IAEA finds traces of plutonium
VIENNA, Austria — International Atomic Energy Agency specialists have found unexplained plutonium and highly enriched uranium traces in a nuclear waste facility in Iran and have asked Tehran for details, a report from the U.N. watchdog said yesterday.
The report, prepared for next week’s meeting of the 35-nation IAEA, also faulted Tehran for not cooperating with the agency’s attempts to investigate suspicious aspects of Iran’s nuclear program that have led to fears it might be interested in developing nuclear weapons.
Both highly enriched uranium and plutonium can be used to make the fissile core of nuclear warheads.
Group petitions to probe Rumsfeld
BERLIN — Lawyers for inmates of Iraq’s Abu Ghraib prison and Guantanamo Bay in Cuba asked German prosecutors yesterday to open a war crimes investigation of outgoing Defense Secretary Donald H. Rumsfeld and other U.S. officials in the abuse at the detention centers.
The lawyers who filed the lawsuit acknowledged that, while there was little chance of seeing Mr. Rumsfeld in a German jail, the point was simply to increase the pressure on top brass they say are culpable. German federal prosecutors said they would examine the case.
The lawsuit, which also names 13 other U.S. officials, was sent to federal prosecutors under a German law that allows the prosecution of war crimes regardless of where they were committed. A Pentagon spokesman said the complaint appeared “frivolous.”
Anne Frank’s tree to be cut down
AMSTERDAM — The old chestnut tree visible from Anne Frank’s attic window that comforted the Jewish teenager as she hid during the Nazi occupation is rotten and must be cut down, the City Council said yesterday.
The tree in the courtyard behind the canal-side warehouse where the Frank family took refuge for more than two years has been attacked by an aggressive fungus and a moth, the council said. Specialists estimate the tree’s age at 150-170 years.
The Anne Frank House Museum said grafts and a sapling from the original chestnut have been taken and it hopes to replace the once-towering tree with its progeny.
President says deal on Hariri probe void
BEIRUT — Lebanon’s pro-Syrian President Emile Lahoud sent a letter to the U.N. Secretary-General Kofi Annan yesterday branding as illegitimate the government’s approval of a U.N. framework for a court to try the suspected killers of former Prime Minister Rafik Hariri.
Mr. Lahoud said that he had not agreed to the draft statutes and that the Cabinet session that approved the draft was illegitimate.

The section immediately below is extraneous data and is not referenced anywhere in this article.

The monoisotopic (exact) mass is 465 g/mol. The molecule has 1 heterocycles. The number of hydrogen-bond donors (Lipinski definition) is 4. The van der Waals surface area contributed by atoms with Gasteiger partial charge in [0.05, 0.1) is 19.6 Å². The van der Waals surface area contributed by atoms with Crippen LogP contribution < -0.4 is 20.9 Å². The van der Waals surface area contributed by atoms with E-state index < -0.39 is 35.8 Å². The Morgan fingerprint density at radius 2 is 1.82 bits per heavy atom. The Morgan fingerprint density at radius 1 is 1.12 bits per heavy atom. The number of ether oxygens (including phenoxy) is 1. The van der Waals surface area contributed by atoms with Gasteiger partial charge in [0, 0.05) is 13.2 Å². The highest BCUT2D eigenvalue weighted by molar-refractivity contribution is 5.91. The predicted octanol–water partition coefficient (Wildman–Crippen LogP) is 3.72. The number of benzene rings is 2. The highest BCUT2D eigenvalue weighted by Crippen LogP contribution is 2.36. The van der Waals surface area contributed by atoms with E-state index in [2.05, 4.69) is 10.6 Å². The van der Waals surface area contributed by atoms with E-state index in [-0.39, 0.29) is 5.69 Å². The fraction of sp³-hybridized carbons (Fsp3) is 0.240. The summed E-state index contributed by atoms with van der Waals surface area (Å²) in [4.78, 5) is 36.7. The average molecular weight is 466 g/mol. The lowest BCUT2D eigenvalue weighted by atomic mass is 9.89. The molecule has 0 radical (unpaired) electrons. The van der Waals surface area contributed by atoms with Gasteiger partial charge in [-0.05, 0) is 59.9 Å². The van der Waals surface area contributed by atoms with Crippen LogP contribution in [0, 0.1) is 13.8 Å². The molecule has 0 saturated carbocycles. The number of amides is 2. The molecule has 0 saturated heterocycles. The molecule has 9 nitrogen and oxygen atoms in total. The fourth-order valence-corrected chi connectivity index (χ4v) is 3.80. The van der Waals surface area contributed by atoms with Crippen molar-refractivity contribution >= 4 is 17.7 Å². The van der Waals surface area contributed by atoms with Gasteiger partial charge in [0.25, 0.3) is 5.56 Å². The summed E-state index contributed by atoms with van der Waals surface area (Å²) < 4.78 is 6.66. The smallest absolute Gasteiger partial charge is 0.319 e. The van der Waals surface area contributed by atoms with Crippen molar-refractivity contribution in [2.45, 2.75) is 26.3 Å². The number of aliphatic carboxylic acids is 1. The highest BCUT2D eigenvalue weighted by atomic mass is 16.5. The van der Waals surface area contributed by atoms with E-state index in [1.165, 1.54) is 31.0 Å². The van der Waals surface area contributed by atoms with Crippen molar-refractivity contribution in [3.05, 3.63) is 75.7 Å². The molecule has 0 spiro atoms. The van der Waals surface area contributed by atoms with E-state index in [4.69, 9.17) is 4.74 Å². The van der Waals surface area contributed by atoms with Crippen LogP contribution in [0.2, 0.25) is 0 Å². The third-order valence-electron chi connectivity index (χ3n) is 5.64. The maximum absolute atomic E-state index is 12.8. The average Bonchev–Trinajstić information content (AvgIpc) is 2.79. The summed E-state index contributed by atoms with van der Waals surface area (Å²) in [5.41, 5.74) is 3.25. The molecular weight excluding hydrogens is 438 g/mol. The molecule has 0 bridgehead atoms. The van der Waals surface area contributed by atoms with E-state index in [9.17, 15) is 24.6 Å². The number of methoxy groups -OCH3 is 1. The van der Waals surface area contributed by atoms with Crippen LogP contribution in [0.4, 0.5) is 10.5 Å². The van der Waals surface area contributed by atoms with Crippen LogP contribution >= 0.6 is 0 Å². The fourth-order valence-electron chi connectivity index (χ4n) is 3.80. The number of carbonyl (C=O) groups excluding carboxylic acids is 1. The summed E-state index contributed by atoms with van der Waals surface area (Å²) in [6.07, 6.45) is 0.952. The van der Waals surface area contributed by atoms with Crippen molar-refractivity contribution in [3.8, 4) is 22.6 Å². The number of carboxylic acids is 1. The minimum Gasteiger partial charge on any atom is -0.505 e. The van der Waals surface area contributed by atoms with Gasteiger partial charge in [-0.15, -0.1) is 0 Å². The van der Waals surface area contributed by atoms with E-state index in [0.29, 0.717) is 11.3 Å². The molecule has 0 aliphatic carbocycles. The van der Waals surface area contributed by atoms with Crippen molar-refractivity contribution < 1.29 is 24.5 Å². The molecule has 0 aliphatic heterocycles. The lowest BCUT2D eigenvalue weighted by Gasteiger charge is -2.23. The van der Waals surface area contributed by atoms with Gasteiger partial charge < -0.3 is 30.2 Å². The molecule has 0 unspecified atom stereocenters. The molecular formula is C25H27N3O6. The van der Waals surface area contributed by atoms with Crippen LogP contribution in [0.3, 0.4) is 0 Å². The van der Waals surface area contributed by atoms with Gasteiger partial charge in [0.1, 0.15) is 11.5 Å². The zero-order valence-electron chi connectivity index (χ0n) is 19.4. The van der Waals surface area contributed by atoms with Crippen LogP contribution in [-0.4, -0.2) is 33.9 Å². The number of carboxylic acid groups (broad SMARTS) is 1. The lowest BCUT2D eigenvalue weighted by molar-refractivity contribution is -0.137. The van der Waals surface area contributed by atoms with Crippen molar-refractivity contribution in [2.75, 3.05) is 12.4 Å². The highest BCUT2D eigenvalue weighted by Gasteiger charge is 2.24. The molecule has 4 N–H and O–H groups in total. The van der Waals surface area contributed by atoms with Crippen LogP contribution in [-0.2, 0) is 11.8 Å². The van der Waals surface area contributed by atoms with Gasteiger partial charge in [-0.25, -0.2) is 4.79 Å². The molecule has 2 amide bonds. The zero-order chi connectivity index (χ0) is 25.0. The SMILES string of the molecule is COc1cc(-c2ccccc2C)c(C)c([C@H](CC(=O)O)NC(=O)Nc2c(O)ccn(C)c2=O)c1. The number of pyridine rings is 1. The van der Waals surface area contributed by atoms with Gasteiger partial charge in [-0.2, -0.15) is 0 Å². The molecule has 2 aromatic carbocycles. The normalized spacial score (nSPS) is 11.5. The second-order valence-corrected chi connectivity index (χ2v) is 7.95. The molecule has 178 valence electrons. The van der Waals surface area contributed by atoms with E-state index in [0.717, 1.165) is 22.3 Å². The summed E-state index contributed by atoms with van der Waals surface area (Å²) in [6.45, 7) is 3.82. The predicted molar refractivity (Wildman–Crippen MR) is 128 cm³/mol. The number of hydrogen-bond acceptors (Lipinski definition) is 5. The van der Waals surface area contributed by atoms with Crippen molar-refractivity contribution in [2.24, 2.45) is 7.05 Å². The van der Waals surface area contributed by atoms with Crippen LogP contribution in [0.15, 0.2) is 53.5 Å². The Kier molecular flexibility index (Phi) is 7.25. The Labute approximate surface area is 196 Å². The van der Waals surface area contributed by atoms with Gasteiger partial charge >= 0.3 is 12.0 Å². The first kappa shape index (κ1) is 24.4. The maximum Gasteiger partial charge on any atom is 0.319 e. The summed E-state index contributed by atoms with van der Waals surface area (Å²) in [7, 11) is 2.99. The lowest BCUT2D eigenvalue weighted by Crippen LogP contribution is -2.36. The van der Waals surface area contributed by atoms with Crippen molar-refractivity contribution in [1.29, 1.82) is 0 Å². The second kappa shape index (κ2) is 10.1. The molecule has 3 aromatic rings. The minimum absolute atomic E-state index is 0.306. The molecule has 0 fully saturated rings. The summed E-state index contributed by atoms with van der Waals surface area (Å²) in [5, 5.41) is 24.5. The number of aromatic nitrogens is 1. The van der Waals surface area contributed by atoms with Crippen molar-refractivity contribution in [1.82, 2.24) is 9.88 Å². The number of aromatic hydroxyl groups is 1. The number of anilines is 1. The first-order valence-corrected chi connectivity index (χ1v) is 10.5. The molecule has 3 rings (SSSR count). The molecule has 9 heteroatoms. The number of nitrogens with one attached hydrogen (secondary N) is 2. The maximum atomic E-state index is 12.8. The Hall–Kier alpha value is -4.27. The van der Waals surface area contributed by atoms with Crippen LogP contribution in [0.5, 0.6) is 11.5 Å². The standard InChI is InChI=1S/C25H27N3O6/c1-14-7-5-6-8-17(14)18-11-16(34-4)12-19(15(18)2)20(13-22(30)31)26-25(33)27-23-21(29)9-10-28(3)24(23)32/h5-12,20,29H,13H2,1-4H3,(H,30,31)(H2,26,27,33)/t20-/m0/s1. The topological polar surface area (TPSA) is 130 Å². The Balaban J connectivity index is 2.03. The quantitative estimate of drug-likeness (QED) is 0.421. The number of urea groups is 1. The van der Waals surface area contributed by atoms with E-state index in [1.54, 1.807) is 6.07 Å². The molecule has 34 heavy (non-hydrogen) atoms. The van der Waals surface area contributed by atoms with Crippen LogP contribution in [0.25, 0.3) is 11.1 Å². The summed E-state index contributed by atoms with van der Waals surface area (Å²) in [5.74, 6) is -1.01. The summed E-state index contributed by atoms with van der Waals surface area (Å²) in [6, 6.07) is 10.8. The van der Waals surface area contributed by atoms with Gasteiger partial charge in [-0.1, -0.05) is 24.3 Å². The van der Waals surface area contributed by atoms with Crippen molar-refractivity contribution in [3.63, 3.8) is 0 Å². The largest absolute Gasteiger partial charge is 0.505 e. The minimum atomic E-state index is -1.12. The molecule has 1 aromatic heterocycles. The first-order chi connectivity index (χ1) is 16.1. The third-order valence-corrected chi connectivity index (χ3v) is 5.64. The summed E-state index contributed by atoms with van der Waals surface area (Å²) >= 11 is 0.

A U.N. commission investigating the assassination has implicated senior Lebanese and Syrian security officials in the killing of Mr. Hariri. Damascus denies involvement.
Former colonel held in failed coup plot
MANILA —A former colonel and leader of the political opposition who reportedly was among the key plotters of February’s failed coup against Philippine President Gloria Macapagal Arroyo was arrested today.
Gregorio “Gringo” Honasan, 58, also a former senator, went into hiding shortly after he was charged over the coup plot, which led Mrs. Arroyo to declare a state of national emergency.
He had evaded a nationwide manhunt for nine months, forcing a frustrated police leadership to offer a $100,000 bounty on his head.
Boy lobbies to keep mother in U.S.
MEXICO CITY — Mexico’s Congress was swayed yesterday by a 7-year-old boy on a mission to save his mom.
Second-grader Saul Arellano, a U.S. citizen, appeared in the 500-member Chamber of Deputies to plead for help in lobbying Washington to stop the deportation of his mother, an illegal alien who has taken refuge in a Chicago church.
His efforts paid off with a resolution calling on the Bush administration to suspend the deportation of Elvira Arellano and any other illegal parents of U.S. citizens.
U.S.-Mexico fence termed ‘inhuman’
VATICAN CITY — A senior Vatican cardinal yesterday condemned the building of walls between countries to keep out immigrants and said Washington’s plan to build a fence on the U.S.-Mexico border was part of an “inhuman program.”
Cardinal Renato Martino, head of the Vatican’s Council for Justice and Peace, made his comments while presenting Pope Benedict XVI’s message for the Roman Catholic Church’s World Day of Migrants and Refugees, in which the pope called for more laws to help immigrants integrate.
President Bush signed legislation last month approving the construction of a 700-mile fence — a move that angered Mexico’s government.
From wire dispatches and staff reports